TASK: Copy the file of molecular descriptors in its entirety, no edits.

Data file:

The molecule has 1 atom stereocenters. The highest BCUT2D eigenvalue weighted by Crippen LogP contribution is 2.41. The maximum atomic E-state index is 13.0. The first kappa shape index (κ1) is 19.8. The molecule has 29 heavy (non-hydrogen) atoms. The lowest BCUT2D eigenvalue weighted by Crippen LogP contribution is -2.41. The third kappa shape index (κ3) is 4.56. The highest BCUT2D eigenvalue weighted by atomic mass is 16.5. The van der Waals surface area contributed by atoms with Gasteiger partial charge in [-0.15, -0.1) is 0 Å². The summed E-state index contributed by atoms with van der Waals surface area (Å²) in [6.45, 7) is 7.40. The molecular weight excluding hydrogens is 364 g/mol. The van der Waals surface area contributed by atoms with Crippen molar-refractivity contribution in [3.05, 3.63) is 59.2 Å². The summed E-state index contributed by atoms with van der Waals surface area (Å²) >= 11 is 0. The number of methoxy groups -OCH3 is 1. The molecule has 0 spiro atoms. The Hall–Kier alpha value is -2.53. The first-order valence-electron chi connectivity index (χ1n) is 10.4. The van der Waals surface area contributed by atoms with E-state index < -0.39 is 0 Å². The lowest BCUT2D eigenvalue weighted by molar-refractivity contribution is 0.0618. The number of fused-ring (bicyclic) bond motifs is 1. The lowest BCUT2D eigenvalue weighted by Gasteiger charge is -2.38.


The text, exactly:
The molecule has 1 atom stereocenters. The highest BCUT2D eigenvalue weighted by Crippen LogP contribution is 2.41. The maximum atomic E-state index is 13.0. The first kappa shape index (κ1) is 19.8. The molecule has 29 heavy (non-hydrogen) atoms. The lowest BCUT2D eigenvalue weighted by Crippen LogP contribution is -2.41. The third kappa shape index (κ3) is 4.56. The highest BCUT2D eigenvalue weighted by atomic mass is 16.5. The van der Waals surface area contributed by atoms with Gasteiger partial charge in [-0.15, -0.1) is 0 Å². The summed E-state index contributed by atoms with van der Waals surface area (Å²) in [6.45, 7) is 7.40. The molecular weight excluding hydrogens is 364 g/mol. The van der Waals surface area contributed by atoms with Crippen molar-refractivity contribution in [3.05, 3.63) is 59.2 Å². The summed E-state index contributed by atoms with van der Waals surface area (Å²) >= 11 is 0. The number of methoxy groups -OCH3 is 1. The molecule has 0 spiro atoms. The Hall–Kier alpha value is -2.53. The first-order valence-electron chi connectivity index (χ1n) is 10.4. The van der Waals surface area contributed by atoms with E-state index < -0.39 is 0 Å². The lowest BCUT2D eigenvalue weighted by molar-refractivity contribution is 0.0618. The number of fused-ring (bicyclic) bond motifs is 1. The lowest BCUT2D eigenvalue weighted by Gasteiger charge is -2.38.